In my wanderings around Twitterverse this week, I came across (what I now understand is) a cult blog post:
It all starts of like a normal blog posting…but half-way through the theory of the Ask vs Guess Culture makes an appearance. In essence, it is as follows:
“In some families, you grow up with the expectation that it’s OK to ask for anything at all, but you gotta realize you might get no for an answer. This is Ask Culture.
In Guess Culture, you avoid putting a request into words unless you’re pretty sure the answer will be yes.”
The author of this particular comment (“tangerine”) invites the reader to review previous comments to demonstrate his (or is it her?) point: it’s easy to see who’s an Asker and who’s a Guesser.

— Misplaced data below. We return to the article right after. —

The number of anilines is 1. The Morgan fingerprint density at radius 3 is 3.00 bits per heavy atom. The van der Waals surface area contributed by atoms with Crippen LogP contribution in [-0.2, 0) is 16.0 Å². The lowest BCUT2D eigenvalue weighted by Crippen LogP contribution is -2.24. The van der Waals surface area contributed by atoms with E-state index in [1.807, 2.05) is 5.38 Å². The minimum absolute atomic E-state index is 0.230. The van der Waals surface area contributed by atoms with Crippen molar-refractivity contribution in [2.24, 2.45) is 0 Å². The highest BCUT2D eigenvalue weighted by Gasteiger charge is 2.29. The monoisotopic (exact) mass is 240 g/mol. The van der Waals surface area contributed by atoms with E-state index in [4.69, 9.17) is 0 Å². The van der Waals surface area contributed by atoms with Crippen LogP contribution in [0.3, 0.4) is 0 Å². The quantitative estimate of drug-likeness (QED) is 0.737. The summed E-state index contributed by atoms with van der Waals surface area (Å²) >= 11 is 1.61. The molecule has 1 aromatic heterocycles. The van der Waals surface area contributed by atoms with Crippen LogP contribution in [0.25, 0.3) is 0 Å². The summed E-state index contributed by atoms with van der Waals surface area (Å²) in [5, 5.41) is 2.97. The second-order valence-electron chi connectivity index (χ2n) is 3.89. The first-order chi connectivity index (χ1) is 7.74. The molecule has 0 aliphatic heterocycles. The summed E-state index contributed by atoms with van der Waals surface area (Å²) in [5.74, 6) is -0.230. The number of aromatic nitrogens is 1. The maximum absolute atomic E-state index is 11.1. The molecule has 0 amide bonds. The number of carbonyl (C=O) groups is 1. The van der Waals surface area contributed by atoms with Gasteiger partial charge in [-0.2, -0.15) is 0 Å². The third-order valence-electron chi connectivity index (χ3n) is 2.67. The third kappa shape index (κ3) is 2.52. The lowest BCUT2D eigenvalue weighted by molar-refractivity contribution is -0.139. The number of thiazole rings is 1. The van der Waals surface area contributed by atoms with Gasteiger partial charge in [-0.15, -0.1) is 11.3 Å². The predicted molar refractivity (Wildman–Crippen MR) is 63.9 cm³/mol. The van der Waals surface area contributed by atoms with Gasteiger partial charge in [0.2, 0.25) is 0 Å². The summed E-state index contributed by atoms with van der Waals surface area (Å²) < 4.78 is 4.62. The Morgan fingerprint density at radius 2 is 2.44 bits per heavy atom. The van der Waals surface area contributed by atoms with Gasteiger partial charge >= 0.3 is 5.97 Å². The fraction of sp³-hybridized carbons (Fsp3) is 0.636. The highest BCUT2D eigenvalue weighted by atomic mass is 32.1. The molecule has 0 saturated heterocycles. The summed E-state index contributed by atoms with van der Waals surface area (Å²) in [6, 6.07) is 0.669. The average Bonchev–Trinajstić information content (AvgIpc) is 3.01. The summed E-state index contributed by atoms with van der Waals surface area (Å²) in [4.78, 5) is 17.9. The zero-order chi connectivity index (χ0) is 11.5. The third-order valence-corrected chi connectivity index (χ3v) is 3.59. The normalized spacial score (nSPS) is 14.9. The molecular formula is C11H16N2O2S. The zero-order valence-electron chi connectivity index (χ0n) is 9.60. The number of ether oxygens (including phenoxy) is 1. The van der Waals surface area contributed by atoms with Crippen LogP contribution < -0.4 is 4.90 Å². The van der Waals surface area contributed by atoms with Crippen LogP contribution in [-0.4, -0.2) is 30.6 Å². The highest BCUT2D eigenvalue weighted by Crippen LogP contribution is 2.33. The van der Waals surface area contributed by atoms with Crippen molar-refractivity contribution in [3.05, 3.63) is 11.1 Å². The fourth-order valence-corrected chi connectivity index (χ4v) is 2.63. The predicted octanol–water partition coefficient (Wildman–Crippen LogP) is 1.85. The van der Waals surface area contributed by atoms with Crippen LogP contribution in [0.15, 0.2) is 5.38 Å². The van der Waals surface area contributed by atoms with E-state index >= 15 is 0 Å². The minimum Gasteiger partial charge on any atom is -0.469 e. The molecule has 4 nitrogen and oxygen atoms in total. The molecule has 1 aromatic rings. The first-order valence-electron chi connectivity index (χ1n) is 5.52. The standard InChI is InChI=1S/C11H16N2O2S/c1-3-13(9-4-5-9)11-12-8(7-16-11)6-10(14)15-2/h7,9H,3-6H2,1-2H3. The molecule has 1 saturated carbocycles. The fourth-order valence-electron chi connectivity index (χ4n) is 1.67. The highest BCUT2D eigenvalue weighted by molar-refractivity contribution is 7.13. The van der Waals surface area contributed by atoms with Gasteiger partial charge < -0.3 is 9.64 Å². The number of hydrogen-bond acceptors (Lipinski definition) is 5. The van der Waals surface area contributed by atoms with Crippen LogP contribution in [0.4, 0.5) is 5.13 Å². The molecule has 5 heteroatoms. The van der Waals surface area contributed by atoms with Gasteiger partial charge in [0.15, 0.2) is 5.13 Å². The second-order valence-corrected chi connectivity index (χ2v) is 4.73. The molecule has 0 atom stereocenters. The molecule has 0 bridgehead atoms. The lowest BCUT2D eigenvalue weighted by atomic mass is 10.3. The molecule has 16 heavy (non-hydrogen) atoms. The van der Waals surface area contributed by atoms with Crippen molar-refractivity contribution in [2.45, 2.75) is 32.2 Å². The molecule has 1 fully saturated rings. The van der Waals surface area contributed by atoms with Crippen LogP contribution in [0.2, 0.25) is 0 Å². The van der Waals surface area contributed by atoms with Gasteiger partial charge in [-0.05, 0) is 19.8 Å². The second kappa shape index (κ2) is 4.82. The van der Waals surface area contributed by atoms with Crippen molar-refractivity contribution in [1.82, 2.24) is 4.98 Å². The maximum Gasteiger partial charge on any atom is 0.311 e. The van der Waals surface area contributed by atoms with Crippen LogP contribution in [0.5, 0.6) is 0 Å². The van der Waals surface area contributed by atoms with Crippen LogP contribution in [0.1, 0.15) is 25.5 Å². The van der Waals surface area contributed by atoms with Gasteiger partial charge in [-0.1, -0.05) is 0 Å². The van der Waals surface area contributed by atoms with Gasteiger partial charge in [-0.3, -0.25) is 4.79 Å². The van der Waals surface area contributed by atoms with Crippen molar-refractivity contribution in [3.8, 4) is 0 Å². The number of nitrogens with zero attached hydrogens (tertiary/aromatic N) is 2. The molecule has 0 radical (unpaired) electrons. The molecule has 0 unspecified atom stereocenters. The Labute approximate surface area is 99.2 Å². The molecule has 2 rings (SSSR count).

But I think the theory goes beyond these two types, and this is based on my own experiences with friends, colleagues and dare I say it, family. I’d like to suggest two more:
- The Presumpter. This person is an evolved form of the Asker. They just expect to stay at your house. They turn-up un-announced and sometimes at the most inappropriate times. They stay beyond their welcome.
- The Ostrich: this is the kind of person who wanders through life without even thinking about how their friends might be able to help them out. They just don’t even ask. And afterwards you say to them: “You didn’t tell me you were in town this weekend? If I’d known I’ve had suggested you’d stay at our place.”
This theory easily translates into the workplace. If we look around our workplaces, we can find lots of Askers, Guessers, and the Ostrichs will be the ones who don’t display any initiative. The theory can be a big of fun, but as “tangerine” writes in his/her comments, it can lead to conflict.
Next time you have an employee dispute, consider whether it’s all just down to how they ask their questions.